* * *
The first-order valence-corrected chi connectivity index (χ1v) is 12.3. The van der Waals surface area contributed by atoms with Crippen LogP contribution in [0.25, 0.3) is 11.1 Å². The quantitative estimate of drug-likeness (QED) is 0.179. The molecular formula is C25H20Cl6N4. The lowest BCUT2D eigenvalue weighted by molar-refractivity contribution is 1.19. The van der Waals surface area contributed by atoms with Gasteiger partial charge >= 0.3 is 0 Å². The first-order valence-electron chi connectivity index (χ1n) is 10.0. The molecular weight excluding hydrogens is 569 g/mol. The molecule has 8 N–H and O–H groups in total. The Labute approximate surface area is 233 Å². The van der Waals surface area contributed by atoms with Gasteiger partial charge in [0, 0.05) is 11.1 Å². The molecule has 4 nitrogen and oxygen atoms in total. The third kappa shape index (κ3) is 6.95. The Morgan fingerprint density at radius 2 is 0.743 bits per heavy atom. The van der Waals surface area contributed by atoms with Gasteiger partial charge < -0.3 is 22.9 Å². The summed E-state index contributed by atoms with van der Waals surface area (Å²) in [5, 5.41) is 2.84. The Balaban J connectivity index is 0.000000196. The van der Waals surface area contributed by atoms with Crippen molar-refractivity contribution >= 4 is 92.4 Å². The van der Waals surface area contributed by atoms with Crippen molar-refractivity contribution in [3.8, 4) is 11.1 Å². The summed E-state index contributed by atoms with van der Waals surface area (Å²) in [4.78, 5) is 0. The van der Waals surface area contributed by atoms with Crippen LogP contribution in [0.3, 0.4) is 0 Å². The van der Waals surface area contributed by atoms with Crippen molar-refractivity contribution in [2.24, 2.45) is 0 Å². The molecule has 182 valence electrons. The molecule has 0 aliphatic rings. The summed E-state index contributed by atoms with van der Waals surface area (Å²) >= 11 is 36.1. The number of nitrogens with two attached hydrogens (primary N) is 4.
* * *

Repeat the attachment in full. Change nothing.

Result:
The first-order valence-corrected chi connectivity index (χ1v) is 12.3. The van der Waals surface area contributed by atoms with Crippen LogP contribution in [0.25, 0.3) is 11.1 Å². The quantitative estimate of drug-likeness (QED) is 0.179. The molecular formula is C25H20Cl6N4. The lowest BCUT2D eigenvalue weighted by molar-refractivity contribution is 1.19. The van der Waals surface area contributed by atoms with Gasteiger partial charge >= 0.3 is 0 Å². The first-order valence-electron chi connectivity index (χ1n) is 10.0. The molecular weight excluding hydrogens is 569 g/mol. The molecule has 8 N–H and O–H groups in total. The Labute approximate surface area is 233 Å². The van der Waals surface area contributed by atoms with Gasteiger partial charge in [0, 0.05) is 11.1 Å². The molecule has 4 nitrogen and oxygen atoms in total. The third kappa shape index (κ3) is 6.95. The Morgan fingerprint density at radius 2 is 0.743 bits per heavy atom. The van der Waals surface area contributed by atoms with Gasteiger partial charge < -0.3 is 22.9 Å². The summed E-state index contributed by atoms with van der Waals surface area (Å²) in [5, 5.41) is 2.84. The Balaban J connectivity index is 0.000000196. The van der Waals surface area contributed by atoms with Crippen molar-refractivity contribution >= 4 is 92.4 Å². The van der Waals surface area contributed by atoms with Crippen molar-refractivity contribution in [3.8, 4) is 11.1 Å². The summed E-state index contributed by atoms with van der Waals surface area (Å²) in [4.78, 5) is 0. The van der Waals surface area contributed by atoms with Crippen LogP contribution in [0.3, 0.4) is 0 Å². The van der Waals surface area contributed by atoms with Crippen molar-refractivity contribution in [2.24, 2.45) is 0 Å². The molecule has 182 valence electrons. The molecule has 0 aliphatic rings. The summed E-state index contributed by atoms with van der Waals surface area (Å²) >= 11 is 36.1. The number of nitrogens with two attached hydrogens (primary N) is 4.